ric·​o·​chet | \ ˈri-kə-ˌshā How to pronounce ricochet (audio) , British also -ˌshet \

Definition of ricochet

 (Entry 1 of 2)

: a glancing rebound (as of a projectile off a flat surface) the ricochet of the bullet off the wall also : an object that ricochets He was hit by a ricochet.


ricocheted\ ˈri-​kə-​ˌshād How to pronounce ricochet (audio) \ also ricochetted\ ˈri-​kə-​ˌshe-​təd How to pronounce ricochet (audio) \; ricocheting\ ˈri-​kə-​ˌshā-​iŋ How to pronounce ricochet (audio) \ also ricochetting\ ˈri-​kə-​ˌshe-​tiŋ How to pronounce ricochet (audio) \

Definition of ricochet (Entry 2 of 2)

intransitive verb

: to bounce or skip with or as if with a glancing rebound The bullet that hit President Reagan had ricocheted off the presidential limousine.— David Fisher The ball ricochets at a right angle, falling with force into the first baseman's glove …— Bob Drury The chute snaps open, the sound ricocheting through the gorge like a gunshot, and McGuire is soaring, carving S turns into the air, swooping over a winding creek.— Karl Taro Greenfeld

Synonyms for ricochet

Synonyms: Verb

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Examples of ricochet in a Sentence

Noun He was hit by a ricochet. the ricochet of the bullet off the wall Verb The bullet ricocheted off the wall. the ball ricocheted off the fielder's glove and went over the fence for a home run
Recent Examples on the Web: Noun The ricochet bounced up in the air and hung tantalizingly for a moment before the ball and Straw landed in a heap on the warning track. Joe Noga, cleveland, 26 Apr. 2022 As the consequences of the Russian-Ukrainian war ricochet through global politics, the West has never been more closely aligned. Walter Russell Mead, WSJ, 21 Mar. 2022 Thomas Amang, if only as a threat, helped to turn a ricochet into the game-winning goal. Tom Krasovic, San Diego Union-Tribune, 12 Mar. 2022 Second, in firing shots at a target as Newsom is asking and other states are already doing, there’s invariably the risk of a ricochet that wounds you. George Skelton, Los Angeles Times, 3 Mar. 2022 His descent was described as more of a ricochet down an icy chute than a freefall through space. The Editors, Outside Online, 24 Feb. 2015 When British skip Bruce Mouat failed to knock it out on a ricochet, the Swedes had clinched it. San Francisco Chronicle, 19 Feb. 2022 The ball bounced out of the basket on the ricochet, but that basket counts. Scott Horner, The Indianapolis Star, 17 Feb. 2022 Szeto died at the scene and another bystander was wounded and treated for minor injuries, possibly from a ricochet, Yakel said. Megan Cassidy, San Francisco Chronicle, 31 Jan. 2022 Recent Examples on the Web: Verb No, the hardest time for most was the following year, when students slowly began trickling back into classrooms, and schools inexplicably asked teachers to ricochet between supporting their students in the classroom and those learning from home. Stephen Noonoo, The New Republic, 2 May 2022 Rumors ricochet around the crowd: The bridge is down! Bruce Barcott, Outside Online, 25 Aug. 2011 Higher energy costs could ricochet through other industries. New York Times, 10 Mar. 2022 The risk is that the ECB might have to increase interest rates sharply to get a handle on inflation, which could ricochet through the region’s economy and potentially trigger a recession. Tom Fairless, WSJ, 3 Feb. 2022 And some argue that banning US exports of oil would ricochet back on US drivers. Matt Egan, CNN, 8 Nov. 2021 And literally papering over sloppy work could ricochet financially if a subsequent owner gets stuck fixing improvements that the seller implied were done in compliance with building codes, Barton said. Joanne Cleaver, chicagotribune.com, 23 Dec. 2021 Your chemistry can ricochet from the feel-good pleasure of dopamine to the fight-or-flight anxiety of cortisol. The Enquirer, 16 Dec. 2021 In most instances, draft opinions ricochet through chambers. Ariane De Vogue, CNN, 22 Nov. 2021 See More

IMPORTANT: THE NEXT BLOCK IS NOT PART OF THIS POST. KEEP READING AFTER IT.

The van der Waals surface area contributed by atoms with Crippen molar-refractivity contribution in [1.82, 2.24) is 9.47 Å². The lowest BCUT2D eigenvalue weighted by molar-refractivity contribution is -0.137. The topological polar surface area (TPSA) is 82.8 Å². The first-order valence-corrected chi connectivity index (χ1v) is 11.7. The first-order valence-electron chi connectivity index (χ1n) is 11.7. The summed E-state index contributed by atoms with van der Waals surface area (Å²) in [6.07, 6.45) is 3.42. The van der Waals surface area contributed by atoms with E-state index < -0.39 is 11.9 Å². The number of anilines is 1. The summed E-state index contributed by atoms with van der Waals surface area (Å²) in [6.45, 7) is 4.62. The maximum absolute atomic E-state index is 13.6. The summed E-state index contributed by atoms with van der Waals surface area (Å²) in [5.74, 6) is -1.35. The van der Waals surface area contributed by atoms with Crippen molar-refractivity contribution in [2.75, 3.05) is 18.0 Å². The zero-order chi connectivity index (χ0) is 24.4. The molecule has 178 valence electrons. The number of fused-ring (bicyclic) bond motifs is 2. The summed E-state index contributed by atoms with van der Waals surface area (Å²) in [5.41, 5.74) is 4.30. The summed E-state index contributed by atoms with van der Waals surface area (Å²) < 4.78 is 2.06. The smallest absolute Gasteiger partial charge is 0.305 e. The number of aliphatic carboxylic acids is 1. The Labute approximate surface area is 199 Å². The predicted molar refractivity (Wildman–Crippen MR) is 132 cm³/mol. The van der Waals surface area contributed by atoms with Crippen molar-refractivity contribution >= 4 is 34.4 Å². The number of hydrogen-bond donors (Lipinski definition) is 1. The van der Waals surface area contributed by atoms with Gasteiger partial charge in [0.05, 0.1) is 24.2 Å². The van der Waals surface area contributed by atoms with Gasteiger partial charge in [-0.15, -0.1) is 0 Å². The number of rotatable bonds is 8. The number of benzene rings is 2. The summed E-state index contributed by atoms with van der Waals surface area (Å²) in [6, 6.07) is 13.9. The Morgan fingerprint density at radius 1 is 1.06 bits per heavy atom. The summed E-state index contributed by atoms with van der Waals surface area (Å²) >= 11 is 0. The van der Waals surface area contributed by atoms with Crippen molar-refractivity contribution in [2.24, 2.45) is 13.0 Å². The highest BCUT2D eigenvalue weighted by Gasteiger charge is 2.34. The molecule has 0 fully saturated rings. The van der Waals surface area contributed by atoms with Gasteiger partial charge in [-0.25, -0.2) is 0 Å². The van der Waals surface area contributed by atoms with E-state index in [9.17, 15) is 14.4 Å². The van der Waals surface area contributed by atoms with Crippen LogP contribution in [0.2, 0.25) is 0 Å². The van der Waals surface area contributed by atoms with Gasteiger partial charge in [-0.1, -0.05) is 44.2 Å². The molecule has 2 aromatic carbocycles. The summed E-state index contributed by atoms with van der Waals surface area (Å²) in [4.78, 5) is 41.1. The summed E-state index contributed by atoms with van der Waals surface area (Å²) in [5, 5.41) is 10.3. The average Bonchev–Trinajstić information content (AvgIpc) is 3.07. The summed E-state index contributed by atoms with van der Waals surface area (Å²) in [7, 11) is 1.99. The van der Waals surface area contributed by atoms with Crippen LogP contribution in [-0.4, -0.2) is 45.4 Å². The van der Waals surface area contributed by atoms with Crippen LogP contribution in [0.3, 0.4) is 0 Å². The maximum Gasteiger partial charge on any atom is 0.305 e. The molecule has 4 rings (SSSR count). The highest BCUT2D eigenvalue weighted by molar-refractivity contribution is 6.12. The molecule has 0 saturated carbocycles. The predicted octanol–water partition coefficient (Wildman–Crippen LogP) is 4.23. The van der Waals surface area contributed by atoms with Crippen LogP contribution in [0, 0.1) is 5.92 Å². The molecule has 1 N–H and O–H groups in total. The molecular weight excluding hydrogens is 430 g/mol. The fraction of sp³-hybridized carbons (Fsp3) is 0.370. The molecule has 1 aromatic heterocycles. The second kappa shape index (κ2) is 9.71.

These example sentences are selected automatically from various online news sources to reflect current usage of the word 'ricochet.' Views expressed in the examples do not represent the opinion of Merriam-Webster or its editors. Send us feedback.

First Known Use of ricochet


1740, in the meaning defined above


1804, in the meaning defined above

History and Etymology for ricochet



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The first known use of ricochet was in 1740

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ricochet fire

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Last Updated

1 May 2022

Cite this Entry

“Ricochet.” Merriam-Webster.com Dictionary, Merriam-Webster, https://www.merriam-webster.com/dictionary/ricochet. Accessed 21 May. 2022.

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More Definitions for ricochet


ric·​o·​chet | \ ˈri-kə-ˌshā How to pronounce ricochet (audio) \
ricocheted; ricocheting

Kids Definition of ricochet

: to bounce off at an angle … the stones and shattered metal fragments ricocheted about dangerously.— Brian Jacques, Redwall

More from Merriam-Webster on ricochet

Nglish: Translation of ricochet for Spanish Speakers


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